Tuesday, July 7, 2009


I was listening to NPR and there was a report on Hal Pashler, Chris Baker, and Ed Vul's criticisms on the use of fMRI. The report is essentially a recap of the Vul et al paper that was been debated in neuroimaging circles for almost a year. The original version of the paper, omniously named Voodo Correlations in Social Neuroscience, and can now be read in it's final, less incituous form here.

Essentially the paper argues that the results of social neuroscience papers using fMRI techniques are simply too good to be true. The NPR report unfortunately generalizes this to all fMRI studies although the criticism was initially only leveled at the social neurosciences. Setting aside huge problems in data collection and the ethics involved in publication, the Vul et al paper (and the corresponding NPR report) neglect one major factor. In general, the criticisms leveled by Vul et al are valid. However, they are problems of poor experimentation. There is nothing about fMRI that inherently causes these problems, generally they arise from scientists either not being careful or being overzealous in their claims. The same criticisms can be leveled against any technique in any field. The only difference is that fMRI results in pretty pictures.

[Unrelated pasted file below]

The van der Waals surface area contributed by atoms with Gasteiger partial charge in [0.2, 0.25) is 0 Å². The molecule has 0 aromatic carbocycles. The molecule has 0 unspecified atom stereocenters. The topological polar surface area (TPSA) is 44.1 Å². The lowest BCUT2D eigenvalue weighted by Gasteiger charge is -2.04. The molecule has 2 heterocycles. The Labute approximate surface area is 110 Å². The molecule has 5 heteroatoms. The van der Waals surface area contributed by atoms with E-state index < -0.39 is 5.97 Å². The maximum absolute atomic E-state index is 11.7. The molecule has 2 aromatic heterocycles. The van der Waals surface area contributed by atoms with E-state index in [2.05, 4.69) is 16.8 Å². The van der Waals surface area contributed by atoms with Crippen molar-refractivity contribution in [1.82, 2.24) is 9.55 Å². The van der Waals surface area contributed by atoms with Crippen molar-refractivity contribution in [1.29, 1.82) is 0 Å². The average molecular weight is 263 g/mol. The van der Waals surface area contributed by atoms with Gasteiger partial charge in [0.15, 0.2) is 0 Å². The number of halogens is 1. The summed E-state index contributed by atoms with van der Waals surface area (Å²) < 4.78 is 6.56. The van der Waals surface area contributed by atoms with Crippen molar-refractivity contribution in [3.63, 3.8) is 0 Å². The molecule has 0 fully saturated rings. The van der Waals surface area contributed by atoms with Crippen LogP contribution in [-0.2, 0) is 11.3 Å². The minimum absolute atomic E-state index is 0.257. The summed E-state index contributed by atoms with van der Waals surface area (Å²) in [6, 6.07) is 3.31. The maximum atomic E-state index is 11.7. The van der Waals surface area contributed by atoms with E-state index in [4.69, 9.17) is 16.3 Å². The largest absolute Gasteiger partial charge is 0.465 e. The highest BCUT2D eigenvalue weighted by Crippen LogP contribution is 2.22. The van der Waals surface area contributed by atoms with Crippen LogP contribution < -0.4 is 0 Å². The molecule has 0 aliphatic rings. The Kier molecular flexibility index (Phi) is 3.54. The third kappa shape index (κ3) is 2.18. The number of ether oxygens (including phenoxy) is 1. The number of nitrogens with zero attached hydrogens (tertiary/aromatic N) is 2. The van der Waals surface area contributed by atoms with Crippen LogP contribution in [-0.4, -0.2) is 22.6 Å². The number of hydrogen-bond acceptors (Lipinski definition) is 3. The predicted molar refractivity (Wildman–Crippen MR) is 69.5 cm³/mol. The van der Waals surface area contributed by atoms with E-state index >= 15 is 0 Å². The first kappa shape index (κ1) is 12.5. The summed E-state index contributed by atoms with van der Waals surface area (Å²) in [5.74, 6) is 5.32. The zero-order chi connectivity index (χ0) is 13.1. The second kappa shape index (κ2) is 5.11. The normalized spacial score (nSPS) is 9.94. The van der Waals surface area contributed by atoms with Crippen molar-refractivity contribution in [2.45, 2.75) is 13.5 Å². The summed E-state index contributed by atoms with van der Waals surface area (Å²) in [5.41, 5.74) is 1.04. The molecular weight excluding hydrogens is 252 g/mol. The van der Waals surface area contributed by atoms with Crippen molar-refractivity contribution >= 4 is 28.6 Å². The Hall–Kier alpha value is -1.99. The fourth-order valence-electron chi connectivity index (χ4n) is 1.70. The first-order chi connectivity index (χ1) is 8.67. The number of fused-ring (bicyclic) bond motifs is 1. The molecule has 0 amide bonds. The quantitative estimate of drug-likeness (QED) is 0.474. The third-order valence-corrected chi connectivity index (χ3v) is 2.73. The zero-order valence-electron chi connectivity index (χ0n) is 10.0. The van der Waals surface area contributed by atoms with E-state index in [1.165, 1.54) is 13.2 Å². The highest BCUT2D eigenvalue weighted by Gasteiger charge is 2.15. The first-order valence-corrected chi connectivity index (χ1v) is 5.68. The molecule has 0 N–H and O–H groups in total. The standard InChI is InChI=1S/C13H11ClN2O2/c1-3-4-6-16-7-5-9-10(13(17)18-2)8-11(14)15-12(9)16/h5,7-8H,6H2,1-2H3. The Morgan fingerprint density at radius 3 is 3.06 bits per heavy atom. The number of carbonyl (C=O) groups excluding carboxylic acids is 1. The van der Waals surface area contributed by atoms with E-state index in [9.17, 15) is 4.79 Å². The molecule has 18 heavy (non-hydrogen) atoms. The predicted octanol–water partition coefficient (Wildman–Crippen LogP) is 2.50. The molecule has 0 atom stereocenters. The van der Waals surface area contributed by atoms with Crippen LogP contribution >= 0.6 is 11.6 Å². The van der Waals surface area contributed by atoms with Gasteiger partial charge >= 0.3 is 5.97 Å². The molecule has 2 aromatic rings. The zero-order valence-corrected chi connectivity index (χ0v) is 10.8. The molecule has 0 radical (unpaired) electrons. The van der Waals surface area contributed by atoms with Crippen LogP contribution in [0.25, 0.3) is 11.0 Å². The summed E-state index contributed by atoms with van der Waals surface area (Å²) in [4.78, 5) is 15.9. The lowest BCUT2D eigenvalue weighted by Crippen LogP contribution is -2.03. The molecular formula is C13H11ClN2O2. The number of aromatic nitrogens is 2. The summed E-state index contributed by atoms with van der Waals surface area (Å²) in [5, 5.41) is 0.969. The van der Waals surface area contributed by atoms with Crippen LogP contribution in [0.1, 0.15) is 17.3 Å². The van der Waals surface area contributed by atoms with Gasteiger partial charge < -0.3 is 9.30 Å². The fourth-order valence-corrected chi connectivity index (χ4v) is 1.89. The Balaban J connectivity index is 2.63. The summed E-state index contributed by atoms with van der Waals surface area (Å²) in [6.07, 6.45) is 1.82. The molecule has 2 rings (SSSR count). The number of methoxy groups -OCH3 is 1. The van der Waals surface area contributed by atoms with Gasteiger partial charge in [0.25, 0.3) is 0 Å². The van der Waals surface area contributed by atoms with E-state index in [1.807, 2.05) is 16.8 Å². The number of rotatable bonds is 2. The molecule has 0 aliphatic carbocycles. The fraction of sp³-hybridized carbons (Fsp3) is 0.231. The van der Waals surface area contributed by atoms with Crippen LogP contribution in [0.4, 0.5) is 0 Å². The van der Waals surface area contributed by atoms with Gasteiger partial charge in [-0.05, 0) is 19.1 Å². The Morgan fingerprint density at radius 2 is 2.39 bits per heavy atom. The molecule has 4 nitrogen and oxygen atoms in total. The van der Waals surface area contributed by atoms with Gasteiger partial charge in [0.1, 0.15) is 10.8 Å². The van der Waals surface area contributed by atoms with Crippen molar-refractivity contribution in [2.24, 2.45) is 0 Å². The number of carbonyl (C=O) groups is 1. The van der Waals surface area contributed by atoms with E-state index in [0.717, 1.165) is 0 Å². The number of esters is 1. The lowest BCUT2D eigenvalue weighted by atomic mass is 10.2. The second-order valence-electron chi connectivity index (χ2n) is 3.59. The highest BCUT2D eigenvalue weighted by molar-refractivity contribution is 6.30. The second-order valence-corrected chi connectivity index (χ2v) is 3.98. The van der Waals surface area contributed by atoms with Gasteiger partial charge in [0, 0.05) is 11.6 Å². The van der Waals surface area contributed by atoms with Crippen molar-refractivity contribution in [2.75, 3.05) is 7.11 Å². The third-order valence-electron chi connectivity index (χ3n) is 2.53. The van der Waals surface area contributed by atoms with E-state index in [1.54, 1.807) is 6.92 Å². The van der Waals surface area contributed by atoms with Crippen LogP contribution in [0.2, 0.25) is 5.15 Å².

I have my own problems with the social neurosciences (mostly variations on "Who cares what discrimination looks like in the brain anyways? What does that tell us about disrimination or the brain?) But the problems of fMRI are like the problems in ERP, TMS, PET, Western Blots, Southern Blots, Electrophloretic Gels, and any other technique you can think of, they are due to incorrect interpretations of the data rather than a problem with the data. Many of Vul's examples of bad fMRI studies are examples of bad studies, studies making claims well beyond the extant data. The fact that fMRI was is really a non-factor.

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